Find Paper, Faster
Example:10.1021/acsami.1c06204 or Chem. Rev., 2007, 107, 2411-2502
The role of race in court-ordered pretrial psychiatric evaluations
Journal of Ethnicity in Criminal Justice  (IF),  Pub Date : 2018-07-03, DOI: 10.1080/15377938.2018.1517070
Ann Dirks-Linhorst, Donald M. Linhorst, Travis M. Loux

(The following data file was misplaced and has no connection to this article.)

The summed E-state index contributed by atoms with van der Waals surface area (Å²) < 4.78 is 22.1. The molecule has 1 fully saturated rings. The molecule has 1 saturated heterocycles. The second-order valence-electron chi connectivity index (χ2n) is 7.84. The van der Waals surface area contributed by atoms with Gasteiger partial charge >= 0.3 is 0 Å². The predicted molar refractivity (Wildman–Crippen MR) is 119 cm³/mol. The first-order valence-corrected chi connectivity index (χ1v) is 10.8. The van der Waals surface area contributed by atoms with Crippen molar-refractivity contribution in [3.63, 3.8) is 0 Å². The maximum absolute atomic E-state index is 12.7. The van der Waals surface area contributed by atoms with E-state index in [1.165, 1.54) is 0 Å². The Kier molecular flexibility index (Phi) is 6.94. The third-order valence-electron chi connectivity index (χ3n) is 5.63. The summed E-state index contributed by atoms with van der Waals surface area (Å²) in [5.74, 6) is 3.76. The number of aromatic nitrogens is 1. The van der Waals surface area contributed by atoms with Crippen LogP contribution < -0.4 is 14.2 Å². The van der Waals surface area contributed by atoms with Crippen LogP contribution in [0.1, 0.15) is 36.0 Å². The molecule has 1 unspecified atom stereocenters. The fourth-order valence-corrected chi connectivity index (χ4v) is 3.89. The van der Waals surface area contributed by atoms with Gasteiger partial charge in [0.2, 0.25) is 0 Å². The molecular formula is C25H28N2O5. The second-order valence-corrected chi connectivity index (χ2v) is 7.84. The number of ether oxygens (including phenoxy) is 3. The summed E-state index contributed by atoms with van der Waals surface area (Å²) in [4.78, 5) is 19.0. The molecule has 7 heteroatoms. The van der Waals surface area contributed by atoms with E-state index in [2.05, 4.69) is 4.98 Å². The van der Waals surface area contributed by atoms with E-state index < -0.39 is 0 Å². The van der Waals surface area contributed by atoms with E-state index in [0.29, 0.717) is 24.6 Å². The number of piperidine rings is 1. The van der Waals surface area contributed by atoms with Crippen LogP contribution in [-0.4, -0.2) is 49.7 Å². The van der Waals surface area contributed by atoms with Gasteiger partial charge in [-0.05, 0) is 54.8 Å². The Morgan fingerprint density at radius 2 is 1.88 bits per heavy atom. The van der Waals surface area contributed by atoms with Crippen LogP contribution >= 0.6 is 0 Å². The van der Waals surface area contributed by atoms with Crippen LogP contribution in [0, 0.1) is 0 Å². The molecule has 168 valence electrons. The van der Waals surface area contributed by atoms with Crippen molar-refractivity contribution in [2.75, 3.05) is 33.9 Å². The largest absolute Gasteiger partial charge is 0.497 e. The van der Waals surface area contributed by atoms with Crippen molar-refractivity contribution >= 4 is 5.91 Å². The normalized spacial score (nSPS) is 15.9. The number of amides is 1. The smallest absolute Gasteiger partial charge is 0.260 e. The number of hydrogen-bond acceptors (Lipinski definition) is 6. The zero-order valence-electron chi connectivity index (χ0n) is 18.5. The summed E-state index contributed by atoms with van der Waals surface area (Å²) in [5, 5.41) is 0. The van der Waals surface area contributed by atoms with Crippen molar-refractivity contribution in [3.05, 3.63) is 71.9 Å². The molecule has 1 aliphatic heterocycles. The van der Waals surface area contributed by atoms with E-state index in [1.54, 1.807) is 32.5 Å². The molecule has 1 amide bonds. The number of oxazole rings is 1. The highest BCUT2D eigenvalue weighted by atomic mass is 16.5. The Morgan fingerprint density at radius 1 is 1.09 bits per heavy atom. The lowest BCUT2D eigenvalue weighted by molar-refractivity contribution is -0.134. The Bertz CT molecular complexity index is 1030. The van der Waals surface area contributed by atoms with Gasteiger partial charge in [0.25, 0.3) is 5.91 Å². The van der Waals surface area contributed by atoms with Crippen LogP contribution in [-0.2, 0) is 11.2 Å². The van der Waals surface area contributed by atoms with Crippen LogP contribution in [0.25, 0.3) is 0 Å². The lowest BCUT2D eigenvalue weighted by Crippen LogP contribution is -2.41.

Abstract The current study examines whether racial differences exist for defendants referred by criminal courts for pretrial psychiatric evaluations across demographic, clinical, and criminal history variables. Compared to Caucasian defendants, African Americans were younger, less educated, diagnosed more frequently with schizophrenia, but less with mood disorders, more likely to have prior felony convictions, and more likely to be in jail at the time of the evaluation. In addition, when controlling for other factors, African American defendants were more likely to be evaluated by forensic examiners as having a mental disease or defect, but racial differences did not exist for opinions regarding the need for inpatient hospitalization, incompetency to stand trial, or responsibility at the time of the crime. Practice recommendations are discussed.